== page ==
Can you imagine a leaping, swooping carnivore the size of an airplane? Sixty-six million years ago, Hatzegopteryx flew through the skies of what is now known as Romania. He could gulp down a small dinosaur with just one swallow!

Like, I am Allosaurus, I am Hatzegopteryx uses repetitive three-word sentences to show readers what it was like to grow up as a giant pterosaur.

Cover - I am Hatzegopteryx

Can you imagine swooping through the air like Hatzegopteryx, a giant of the ancient skies? Hatzegopteryx (hatz-eh-GOP-ter-iks) was one of the largest pterosaurs that ever lived; about the size of a small airplane. I am Hatzegopteryx, the second book in Arbordale Publishing’s I am Prehistoric series, gives children a glimpse into the life of the awesome Hatzegopteryx, from tiny chick to majestic winged predator, and how it made its living. Unlike many pterosaurs, this one was a terrestrial carnivore, spending its time hunting prey on land. Just like today’s animals, prehistoric creatures had adaptations and behaviors that helped them survive in their habitat—a environment that was in some ways quite different from what we see around us today.

Author Timothy J. Bradley

It’s said that people know the most about dinosaurs when they are 4 years old or have a 4-year-old child—unless they get a degree in paleontology! Author and illustrator Timothy J. Bradley might be the exception to this rule with his paleontology related books and illustrations. In addition to I am Hatzegopteryx, Tim also wrote and illustrated I am Allosaurus for Arbordale. Tim’s books have earned awards and accolades from reviewers including The Horn BookSchool Library JournalKirkus Reviews, and Booklist. To learn more about Tim’s other books, visit his website at www.timjbradley.com.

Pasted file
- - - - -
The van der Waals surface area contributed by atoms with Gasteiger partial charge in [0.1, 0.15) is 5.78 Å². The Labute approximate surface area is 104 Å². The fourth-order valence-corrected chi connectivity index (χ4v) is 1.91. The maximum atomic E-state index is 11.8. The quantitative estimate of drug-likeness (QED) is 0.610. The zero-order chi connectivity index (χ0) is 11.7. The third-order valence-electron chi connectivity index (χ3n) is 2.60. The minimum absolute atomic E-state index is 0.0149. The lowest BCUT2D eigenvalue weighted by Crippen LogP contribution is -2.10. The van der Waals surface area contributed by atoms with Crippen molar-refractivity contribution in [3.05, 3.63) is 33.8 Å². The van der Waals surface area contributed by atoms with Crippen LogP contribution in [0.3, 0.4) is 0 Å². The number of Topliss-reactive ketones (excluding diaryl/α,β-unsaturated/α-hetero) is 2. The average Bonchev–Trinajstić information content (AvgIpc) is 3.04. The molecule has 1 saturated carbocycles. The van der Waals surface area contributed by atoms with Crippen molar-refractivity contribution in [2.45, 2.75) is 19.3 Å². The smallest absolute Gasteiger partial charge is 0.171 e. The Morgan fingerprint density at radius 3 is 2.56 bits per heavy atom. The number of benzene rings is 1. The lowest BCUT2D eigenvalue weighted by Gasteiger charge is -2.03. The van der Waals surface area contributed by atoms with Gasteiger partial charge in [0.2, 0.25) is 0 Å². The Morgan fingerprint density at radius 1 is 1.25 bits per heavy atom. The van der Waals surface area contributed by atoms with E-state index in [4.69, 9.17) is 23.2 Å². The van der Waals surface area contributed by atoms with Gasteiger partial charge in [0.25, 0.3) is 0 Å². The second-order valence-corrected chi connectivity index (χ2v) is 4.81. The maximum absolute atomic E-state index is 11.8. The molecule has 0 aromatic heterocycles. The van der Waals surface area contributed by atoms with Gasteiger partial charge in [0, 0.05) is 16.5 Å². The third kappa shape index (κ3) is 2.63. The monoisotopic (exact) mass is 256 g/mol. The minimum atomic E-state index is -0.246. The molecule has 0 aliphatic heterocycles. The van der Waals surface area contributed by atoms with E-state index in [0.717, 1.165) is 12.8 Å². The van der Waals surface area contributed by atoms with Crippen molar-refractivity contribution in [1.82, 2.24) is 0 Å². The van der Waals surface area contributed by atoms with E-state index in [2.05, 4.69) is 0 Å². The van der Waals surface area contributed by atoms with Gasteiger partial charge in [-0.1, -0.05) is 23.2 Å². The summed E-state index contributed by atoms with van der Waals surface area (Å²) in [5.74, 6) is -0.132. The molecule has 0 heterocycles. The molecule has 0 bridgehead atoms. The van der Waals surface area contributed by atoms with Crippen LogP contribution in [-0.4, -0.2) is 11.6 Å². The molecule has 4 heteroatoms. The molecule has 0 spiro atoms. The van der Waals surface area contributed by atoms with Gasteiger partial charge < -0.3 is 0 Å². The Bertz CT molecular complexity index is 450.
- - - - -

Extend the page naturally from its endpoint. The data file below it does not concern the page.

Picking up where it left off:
Kids will love learning to read with the I am Prehistoric series. And today, get a glimpse inside Bradley’s artistic process!

Visit arbordalepublishing.com to learn more or get your copy of I am Hatzegopteryx and I am Allosaurus. You can also download the “For Creative Minds” section and take the quizzes.

Meet the Creators: Yay for Big Brothers!

Do you have a little brother or sister? Do you look up to an older sibling?

We just released a perfect read for any family awaiting a new sibling, Yay for Big Brothers! by Janet Halfmann, illustrated by Shennen Bersani.

On each page of Yay for Big Brothers! We meet a different animal family and get a glimpse of how siblings help the youngest members. Crows help to feed new babies, beavers give young siblings a ride after a tiring swim practice, and dolphins share their favorite toys during playtime. These are just a few examples of how siblings welcome little brothers and sisters. After we learn how big brothers help, the author asks us to consider the similarities to human relationships.